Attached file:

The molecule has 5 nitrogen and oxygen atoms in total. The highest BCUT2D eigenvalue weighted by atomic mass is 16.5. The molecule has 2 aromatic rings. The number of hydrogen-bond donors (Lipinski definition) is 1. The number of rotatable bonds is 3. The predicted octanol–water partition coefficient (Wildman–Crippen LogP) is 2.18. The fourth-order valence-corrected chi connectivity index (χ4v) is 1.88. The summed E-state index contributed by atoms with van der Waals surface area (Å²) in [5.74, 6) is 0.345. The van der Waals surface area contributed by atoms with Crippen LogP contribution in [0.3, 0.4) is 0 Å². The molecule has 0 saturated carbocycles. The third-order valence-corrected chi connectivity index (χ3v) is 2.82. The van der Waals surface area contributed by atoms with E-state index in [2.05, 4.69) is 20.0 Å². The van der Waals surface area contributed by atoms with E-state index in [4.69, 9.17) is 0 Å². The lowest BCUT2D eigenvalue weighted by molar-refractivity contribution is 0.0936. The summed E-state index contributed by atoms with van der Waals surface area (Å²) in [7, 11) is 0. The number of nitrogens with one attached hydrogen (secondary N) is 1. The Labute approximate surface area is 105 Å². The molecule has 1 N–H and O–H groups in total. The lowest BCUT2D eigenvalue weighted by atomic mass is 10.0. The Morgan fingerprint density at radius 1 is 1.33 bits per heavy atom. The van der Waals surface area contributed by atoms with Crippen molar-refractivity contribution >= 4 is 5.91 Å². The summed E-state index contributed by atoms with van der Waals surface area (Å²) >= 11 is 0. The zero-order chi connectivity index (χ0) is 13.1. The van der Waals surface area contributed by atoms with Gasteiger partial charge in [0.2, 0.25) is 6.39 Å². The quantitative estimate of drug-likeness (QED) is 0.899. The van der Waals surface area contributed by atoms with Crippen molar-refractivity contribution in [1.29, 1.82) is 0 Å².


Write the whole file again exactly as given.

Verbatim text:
The molecule has 5 nitrogen and oxygen atoms in total. The highest BCUT2D eigenvalue weighted by atomic mass is 16.5. The molecule has 2 aromatic rings. The number of hydrogen-bond donors (Lipinski definition) is 1. The number of rotatable bonds is 3. The predicted octanol–water partition coefficient (Wildman–Crippen LogP) is 2.18. The fourth-order valence-corrected chi connectivity index (χ4v) is 1.88. The summed E-state index contributed by atoms with van der Waals surface area (Å²) in [5.74, 6) is 0.345. The van der Waals surface area contributed by atoms with Crippen LogP contribution in [0.3, 0.4) is 0 Å². The molecule has 0 saturated carbocycles. The third-order valence-corrected chi connectivity index (χ3v) is 2.82. The van der Waals surface area contributed by atoms with E-state index in [2.05, 4.69) is 20.0 Å². The van der Waals surface area contributed by atoms with E-state index in [4.69, 9.17) is 0 Å². The lowest BCUT2D eigenvalue weighted by molar-refractivity contribution is 0.0936. The summed E-state index contributed by atoms with van der Waals surface area (Å²) in [7, 11) is 0. The number of nitrogens with one attached hydrogen (secondary N) is 1. The Labute approximate surface area is 105 Å². The molecule has 1 N–H and O–H groups in total. The lowest BCUT2D eigenvalue weighted by atomic mass is 10.0. The Morgan fingerprint density at radius 1 is 1.33 bits per heavy atom. The van der Waals surface area contributed by atoms with Crippen molar-refractivity contribution >= 4 is 5.91 Å². The summed E-state index contributed by atoms with van der Waals surface area (Å²) >= 11 is 0. The zero-order chi connectivity index (χ0) is 13.1. The van der Waals surface area contributed by atoms with Gasteiger partial charge in [0.2, 0.25) is 6.39 Å². The quantitative estimate of drug-likeness (QED) is 0.899. The van der Waals surface area contributed by atoms with Crippen molar-refractivity contribution in [1.29, 1.82) is 0 Å².